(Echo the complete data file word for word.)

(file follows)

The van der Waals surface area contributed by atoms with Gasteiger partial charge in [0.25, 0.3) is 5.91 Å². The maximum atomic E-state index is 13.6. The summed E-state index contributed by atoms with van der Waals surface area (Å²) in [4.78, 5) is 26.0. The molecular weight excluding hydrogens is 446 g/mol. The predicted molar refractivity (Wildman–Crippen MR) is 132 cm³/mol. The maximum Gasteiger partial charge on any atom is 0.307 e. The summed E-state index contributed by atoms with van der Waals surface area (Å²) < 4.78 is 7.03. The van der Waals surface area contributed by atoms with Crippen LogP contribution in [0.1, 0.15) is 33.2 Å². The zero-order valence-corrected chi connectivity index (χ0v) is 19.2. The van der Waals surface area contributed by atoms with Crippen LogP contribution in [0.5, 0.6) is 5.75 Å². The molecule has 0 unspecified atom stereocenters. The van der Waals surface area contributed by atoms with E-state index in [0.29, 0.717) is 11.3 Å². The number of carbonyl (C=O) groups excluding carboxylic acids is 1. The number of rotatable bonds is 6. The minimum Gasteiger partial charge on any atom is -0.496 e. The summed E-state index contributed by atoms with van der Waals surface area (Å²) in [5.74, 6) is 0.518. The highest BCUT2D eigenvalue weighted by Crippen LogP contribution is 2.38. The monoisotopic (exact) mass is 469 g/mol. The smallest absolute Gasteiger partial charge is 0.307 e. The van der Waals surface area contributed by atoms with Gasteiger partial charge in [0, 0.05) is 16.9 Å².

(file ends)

The van der Waals surface area contributed by atoms with Gasteiger partial charge in [0.25, 0.3) is 5.91 Å². The maximum atomic E-state index is 13.6. The summed E-state index contributed by atoms with van der Waals surface area (Å²) in [4.78, 5) is 26.0. The molecular weight excluding hydrogens is 446 g/mol. The predicted molar refractivity (Wildman–Crippen MR) is 132 cm³/mol. The maximum Gasteiger partial charge on any atom is 0.307 e. The summed E-state index contributed by atoms with van der Waals surface area (Å²) < 4.78 is 7.03. The van der Waals surface area contributed by atoms with Crippen LogP contribution in [0.1, 0.15) is 33.2 Å². The zero-order valence-corrected chi connectivity index (χ0v) is 19.2. The van der Waals surface area contributed by atoms with Crippen LogP contribution in [0.5, 0.6) is 5.75 Å². The molecule has 0 unspecified atom stereocenters. The van der Waals surface area contributed by atoms with E-state index in [0.29, 0.717) is 11.3 Å². The number of carbonyl (C=O) groups excluding carboxylic acids is 1. The number of rotatable bonds is 6. The minimum Gasteiger partial charge on any atom is -0.496 e. The summed E-state index contributed by atoms with van der Waals surface area (Å²) in [5.74, 6) is 0.518. The highest BCUT2D eigenvalue weighted by Crippen LogP contribution is 2.38. The monoisotopic (exact) mass is 469 g/mol. The smallest absolute Gasteiger partial charge is 0.307 e. The van der Waals surface area contributed by atoms with Gasteiger partial charge in [0, 0.05) is 16.9 Å².